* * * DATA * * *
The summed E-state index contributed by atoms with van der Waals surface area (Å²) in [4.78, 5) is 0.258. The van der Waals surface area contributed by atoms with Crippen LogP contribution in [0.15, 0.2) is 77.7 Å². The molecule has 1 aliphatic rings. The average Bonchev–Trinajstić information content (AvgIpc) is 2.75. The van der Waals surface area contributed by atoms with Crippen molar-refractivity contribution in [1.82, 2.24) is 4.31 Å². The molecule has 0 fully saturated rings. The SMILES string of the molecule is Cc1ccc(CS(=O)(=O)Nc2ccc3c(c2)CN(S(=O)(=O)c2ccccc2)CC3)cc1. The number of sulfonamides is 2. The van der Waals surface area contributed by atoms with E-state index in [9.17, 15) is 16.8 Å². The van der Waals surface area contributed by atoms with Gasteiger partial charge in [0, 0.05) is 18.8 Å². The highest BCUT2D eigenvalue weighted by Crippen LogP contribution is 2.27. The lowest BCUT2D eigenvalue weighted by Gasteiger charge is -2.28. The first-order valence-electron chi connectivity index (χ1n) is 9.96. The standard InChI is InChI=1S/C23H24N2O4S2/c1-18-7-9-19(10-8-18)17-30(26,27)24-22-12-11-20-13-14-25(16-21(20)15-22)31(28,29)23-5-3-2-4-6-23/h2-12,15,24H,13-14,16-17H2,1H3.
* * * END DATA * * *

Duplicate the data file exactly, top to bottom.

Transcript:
The summed E-state index contributed by atoms with van der Waals surface area (Å²) in [4.78, 5) is 0.258. The van der Waals surface area contributed by atoms with Crippen LogP contribution in [0.15, 0.2) is 77.7 Å². The molecule has 1 aliphatic rings. The average Bonchev–Trinajstić information content (AvgIpc) is 2.75. The van der Waals surface area contributed by atoms with Crippen molar-refractivity contribution in [1.82, 2.24) is 4.31 Å². The molecule has 0 fully saturated rings. The SMILES string of the molecule is Cc1ccc(CS(=O)(=O)Nc2ccc3c(c2)CN(S(=O)(=O)c2ccccc2)CC3)cc1. The number of sulfonamides is 2. The van der Waals surface area contributed by atoms with E-state index in [9.17, 15) is 16.8 Å². The van der Waals surface area contributed by atoms with Gasteiger partial charge in [0, 0.05) is 18.8 Å². The highest BCUT2D eigenvalue weighted by Crippen LogP contribution is 2.27. The lowest BCUT2D eigenvalue weighted by Gasteiger charge is -2.28. The first-order valence-electron chi connectivity index (χ1n) is 9.96. The standard InChI is InChI=1S/C23H24N2O4S2/c1-18-7-9-19(10-8-18)17-30(26,27)24-22-12-11-20-13-14-25(16-21(20)15-22)31(28,29)23-5-3-2-4-6-23/h2-12,15,24H,13-14,16-17H2,1H3.